Go back



The Humanitarian Crisis in East Africa is Getting Increasing Desperate

Last month, the World Health Organisation issued a stark warning that Somalia was at risk of suffering its third famine in just 25 years. This is serious business; the last one took place in 2011 and killed and estimated 260,000 people.

According to the United Nations, more than 6 million people in Somalia – half their population – are already facing “acute food insecurity”. Now humanitarian groups are warning that we have a small window of opportunity to avoid another disaster like the one in 2011.

How has this happened? Somalia is a country that is plagued by severe droughts, low levels of rain, and rising food prices. To top off all that, the number of people affected are causing difficulties for those delivering aid. All this has led to the UN warning that an “immediate and massive” response is needed to avoid a complete catastrophe.

It’s not just the UN who are worried about the situation in the African country. Almost 3 million people face emergency food insecurity, according to a recent study by the Food Security and Nutrition Analysis Unit (FSNAU).

That’s extremely worrying for many reasons; it’s a number that is rapidly escalating (having more than doubled in six months) and ‘crisis and emergency’ is one category away from full-on famine. The FSNAU concluded that over 363,000 acutely malnourished children need urgent treatment, around 71,000 are classed as severely malnourished.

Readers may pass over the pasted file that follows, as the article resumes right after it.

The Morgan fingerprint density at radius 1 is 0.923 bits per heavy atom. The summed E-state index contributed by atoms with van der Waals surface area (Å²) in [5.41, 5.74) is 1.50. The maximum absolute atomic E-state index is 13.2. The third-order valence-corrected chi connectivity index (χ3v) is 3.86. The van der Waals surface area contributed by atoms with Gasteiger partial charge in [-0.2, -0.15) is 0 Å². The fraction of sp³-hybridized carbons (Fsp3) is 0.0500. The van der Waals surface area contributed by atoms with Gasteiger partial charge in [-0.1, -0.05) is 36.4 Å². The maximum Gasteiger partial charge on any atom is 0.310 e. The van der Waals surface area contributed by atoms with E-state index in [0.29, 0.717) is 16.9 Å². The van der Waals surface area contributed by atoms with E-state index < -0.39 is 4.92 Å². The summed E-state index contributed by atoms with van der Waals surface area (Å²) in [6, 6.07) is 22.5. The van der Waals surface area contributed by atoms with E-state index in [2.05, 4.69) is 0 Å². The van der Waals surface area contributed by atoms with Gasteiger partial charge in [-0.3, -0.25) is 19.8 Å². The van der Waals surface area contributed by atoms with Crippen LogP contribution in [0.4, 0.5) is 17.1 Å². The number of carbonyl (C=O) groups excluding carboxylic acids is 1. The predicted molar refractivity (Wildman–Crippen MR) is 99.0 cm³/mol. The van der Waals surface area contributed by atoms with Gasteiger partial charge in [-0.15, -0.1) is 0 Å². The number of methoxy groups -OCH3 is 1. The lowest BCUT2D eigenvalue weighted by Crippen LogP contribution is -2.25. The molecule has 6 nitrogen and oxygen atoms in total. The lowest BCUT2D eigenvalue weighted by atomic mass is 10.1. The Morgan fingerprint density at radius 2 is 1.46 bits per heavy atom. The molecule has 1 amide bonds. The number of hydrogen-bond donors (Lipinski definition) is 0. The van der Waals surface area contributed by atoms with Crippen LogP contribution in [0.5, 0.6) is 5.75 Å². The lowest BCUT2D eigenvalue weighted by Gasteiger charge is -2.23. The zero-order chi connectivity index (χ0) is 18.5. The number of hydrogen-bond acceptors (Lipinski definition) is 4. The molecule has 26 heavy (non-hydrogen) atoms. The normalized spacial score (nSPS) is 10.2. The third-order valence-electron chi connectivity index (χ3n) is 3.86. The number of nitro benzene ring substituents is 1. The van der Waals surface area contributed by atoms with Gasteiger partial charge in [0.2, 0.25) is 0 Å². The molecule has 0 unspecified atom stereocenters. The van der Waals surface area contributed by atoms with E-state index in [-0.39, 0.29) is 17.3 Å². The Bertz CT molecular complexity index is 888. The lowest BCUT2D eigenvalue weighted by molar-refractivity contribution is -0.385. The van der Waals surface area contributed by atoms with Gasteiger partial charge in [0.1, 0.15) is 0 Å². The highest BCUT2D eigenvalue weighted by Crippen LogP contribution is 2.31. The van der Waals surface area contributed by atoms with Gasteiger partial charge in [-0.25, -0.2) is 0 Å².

“With the spring rains expected to be much lower than average, we have a small window to stop what happened in 2011 from happening again,” director of Save the Children in Somalia, Hassan Saadi Noor, says. “But that window is quickly shutting.”

By all accounts Somalia is in trouble; millions of people there desperately need food, water, and medical attention. These people will remain at risk unless we act now. How can we help? We should all, of course, be involved in fundraising. But, as members of the global human race, it’s also our responsibility to spread the vital word about what is happening and how we are all responsible for the relief effort.

If you saw a child starving in the gutter on the way to work today you would help, right? Even if people are located thousands of miles away and are of a different race, ethnicity or gender, they are still our neighbours. In a world obsessed with fighting wars, gaining more capital, and developing infrastructure, it’s easy to shrug off the plights of others and focus on our own individual needs, wants, and desires. But we must never forget that the relief and survival of millions of people in Somalia and beyond depends on our generosity and moral duty of care.